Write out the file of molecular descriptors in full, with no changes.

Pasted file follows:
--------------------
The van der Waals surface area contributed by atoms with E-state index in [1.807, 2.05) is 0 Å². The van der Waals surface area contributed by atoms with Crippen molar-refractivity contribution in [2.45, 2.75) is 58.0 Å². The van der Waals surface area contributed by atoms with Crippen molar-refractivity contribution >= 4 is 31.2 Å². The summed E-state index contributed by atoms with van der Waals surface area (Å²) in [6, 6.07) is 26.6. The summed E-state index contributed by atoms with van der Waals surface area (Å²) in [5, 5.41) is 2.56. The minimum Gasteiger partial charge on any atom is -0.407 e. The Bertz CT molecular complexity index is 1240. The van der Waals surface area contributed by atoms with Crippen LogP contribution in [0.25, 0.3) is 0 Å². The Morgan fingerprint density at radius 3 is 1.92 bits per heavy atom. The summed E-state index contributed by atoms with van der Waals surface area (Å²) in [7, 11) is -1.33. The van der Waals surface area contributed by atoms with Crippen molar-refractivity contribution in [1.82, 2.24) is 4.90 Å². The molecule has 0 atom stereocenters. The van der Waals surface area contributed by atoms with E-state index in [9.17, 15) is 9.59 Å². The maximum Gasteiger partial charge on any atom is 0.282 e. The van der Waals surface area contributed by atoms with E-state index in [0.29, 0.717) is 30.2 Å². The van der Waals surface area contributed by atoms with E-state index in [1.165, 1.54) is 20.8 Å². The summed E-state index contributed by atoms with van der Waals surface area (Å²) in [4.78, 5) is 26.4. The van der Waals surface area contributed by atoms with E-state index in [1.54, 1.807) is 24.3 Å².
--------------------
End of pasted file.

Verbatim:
The van der Waals surface area contributed by atoms with E-state index in [1.807, 2.05) is 0 Å². The van der Waals surface area contributed by atoms with Crippen molar-refractivity contribution in [2.45, 2.75) is 58.0 Å². The van der Waals surface area contributed by atoms with Crippen molar-refractivity contribution >= 4 is 31.2 Å². The summed E-state index contributed by atoms with van der Waals surface area (Å²) in [6, 6.07) is 26.6. The summed E-state index contributed by atoms with van der Waals surface area (Å²) in [5, 5.41) is 2.56. The minimum Gasteiger partial charge on any atom is -0.407 e. The Bertz CT molecular complexity index is 1240. The van der Waals surface area contributed by atoms with Crippen LogP contribution in [0.25, 0.3) is 0 Å². The Morgan fingerprint density at radius 3 is 1.92 bits per heavy atom. The summed E-state index contributed by atoms with van der Waals surface area (Å²) in [7, 11) is -1.33. The van der Waals surface area contributed by atoms with Crippen molar-refractivity contribution in [1.82, 2.24) is 4.90 Å². The molecule has 0 atom stereocenters. The van der Waals surface area contributed by atoms with E-state index in [9.17, 15) is 9.59 Å². The maximum Gasteiger partial charge on any atom is 0.282 e. The van der Waals surface area contributed by atoms with E-state index in [0.29, 0.717) is 30.2 Å². The van der Waals surface area contributed by atoms with E-state index in [1.165, 1.54) is 20.8 Å². The summed E-state index contributed by atoms with van der Waals surface area (Å²) in [4.78, 5) is 26.4. The van der Waals surface area contributed by atoms with E-state index in [1.54, 1.807) is 24.3 Å².